Wright-Patterson waits for word on coronavirus vaccines

Col. Patrick Miller, 88th Air Base Wing and installation commander, leads a Facebook Live town hall Dec. 16 to update the Wright-Patterson Air Force Base community on current COVID-19 protocols and safety measures. U.S. AIR FORCE PHOTO/CHRISTOPHER WARNER
Col. Patrick Miller, 88th Air Base Wing and installation commander, leads a Facebook Live town hall Dec. 16 to update the Wright-Patterson Air Force Base community on current COVID-19 protocols and safety measures. U.S. AIR FORCE PHOTO/CHRISTOPHER WARNER

Credit: WARNER, CHRISTOPHER J NH-03 USAF AFMC 88 ABW/PA

Credit: WARNER, CHRISTOPHER J NH-03 USAF AFMC 88 ABW/PA

Base commander says team is ready to receive, store and distribute vaccines when they arrive

The Department of Defense has distributed about 44,000 initial doses of the COVID-19 vaccine to 13 military bases. But officials at Wright-Patterson Air Force Base have not heard when the local base is due to receive any doses, a spokeswoman for the 88th Air Base Wing said Wednesday.

“As of now, we do not know when they will arrive,” said Stacey Geiger, a spokeswoman for the 88th Air Base Wing, which acts as landlord for Wright-Patterson.

When the vaccine becomes available, Wright-Patterson will publicize that availability, she said.

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Col. Patrick Miller, installation commander at Wright-Patterson and commander of the 88th Air Base Wing, said last week that Wright-Patterson was not then slated to receive vaccines.

“Wright-Patterson is not part of the initial distribution of vaccines,” he said then. “The Department of Defense is laying out those priorities, running through that, but that does not mean we’re sitting idle.”

He said base personnel recently went through a “table top” exercise, a dry run to plan how to receive, store and distribute vaccines.

“And I tell you, the team is ready,” Miller said. “And whenever we do receive vaccines, we have a plan in place for distribution.”

He also said the base will follow a “prescriptive” approach in distributing vaccines, with a focus on health care workers.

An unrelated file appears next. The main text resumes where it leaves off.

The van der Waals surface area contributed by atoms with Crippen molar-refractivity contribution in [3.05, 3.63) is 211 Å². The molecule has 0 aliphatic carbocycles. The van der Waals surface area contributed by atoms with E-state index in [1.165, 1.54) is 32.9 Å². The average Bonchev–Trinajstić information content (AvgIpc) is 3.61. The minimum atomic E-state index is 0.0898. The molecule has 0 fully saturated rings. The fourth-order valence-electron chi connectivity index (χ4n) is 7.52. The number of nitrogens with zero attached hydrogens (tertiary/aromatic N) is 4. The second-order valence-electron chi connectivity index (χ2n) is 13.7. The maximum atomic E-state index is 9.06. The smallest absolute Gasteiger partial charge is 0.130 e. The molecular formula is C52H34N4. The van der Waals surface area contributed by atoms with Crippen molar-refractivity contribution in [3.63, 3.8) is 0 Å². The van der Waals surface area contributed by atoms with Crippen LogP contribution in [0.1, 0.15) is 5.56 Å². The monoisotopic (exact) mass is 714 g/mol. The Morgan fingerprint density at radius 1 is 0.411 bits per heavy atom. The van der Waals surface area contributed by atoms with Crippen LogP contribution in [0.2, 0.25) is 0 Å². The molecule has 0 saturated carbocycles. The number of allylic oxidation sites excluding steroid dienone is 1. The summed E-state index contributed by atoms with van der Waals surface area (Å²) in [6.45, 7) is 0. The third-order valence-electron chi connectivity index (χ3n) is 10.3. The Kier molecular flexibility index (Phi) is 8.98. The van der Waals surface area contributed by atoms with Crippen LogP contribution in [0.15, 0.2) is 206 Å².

“Whenever we do receive vaccines, it’s something very similar to what Ohio is doing and many other states are doing,” the colonel said. “And that’s following a prescriptive criteria, working our way down some priorities, and the No. 1 focus is going to be on our health care workers, our first responders and any other public safety personnel that we have. That’s where our focus is going to be.”

Miller also said in a recent Facebook video that the base remains in “health care protection condition bravo.” Such status would ordinarily let up to half of the base’s working population of more than 30,000 people return to installation offices and work sites.

However, working from home and elsewhere continues to be the emphasized norm, he added.

“If you don’t have a need to come to the installation, don’t come to the installation,” Miller said.

Immediately after the Food and Drug Administration issued an emergency use authorization for the Pfizer-BioNTech vaccine on Dec. 12, the DoD sent out 44,000 initial doses to 13 military bases, the Military Health Service reported. The Wilford Hall Ambulatory Surgical Center on Joint Base San Antonio-Lackland, Texas was among those bases, the service reported.

Also receiving vaccine doses were Tripler Army Medical Center in Honolulu, Hawaii; the Navy Medical Center in San Diego; the Navy Medical Center in Portsmouth, Virginia.; and the Walter Reed National Military Medical Center in Bethesda, Maryland, among other sites, the military said.

The department and Wright-Patterson leaders are all encouraging employees to get the influenza vaccine this year.

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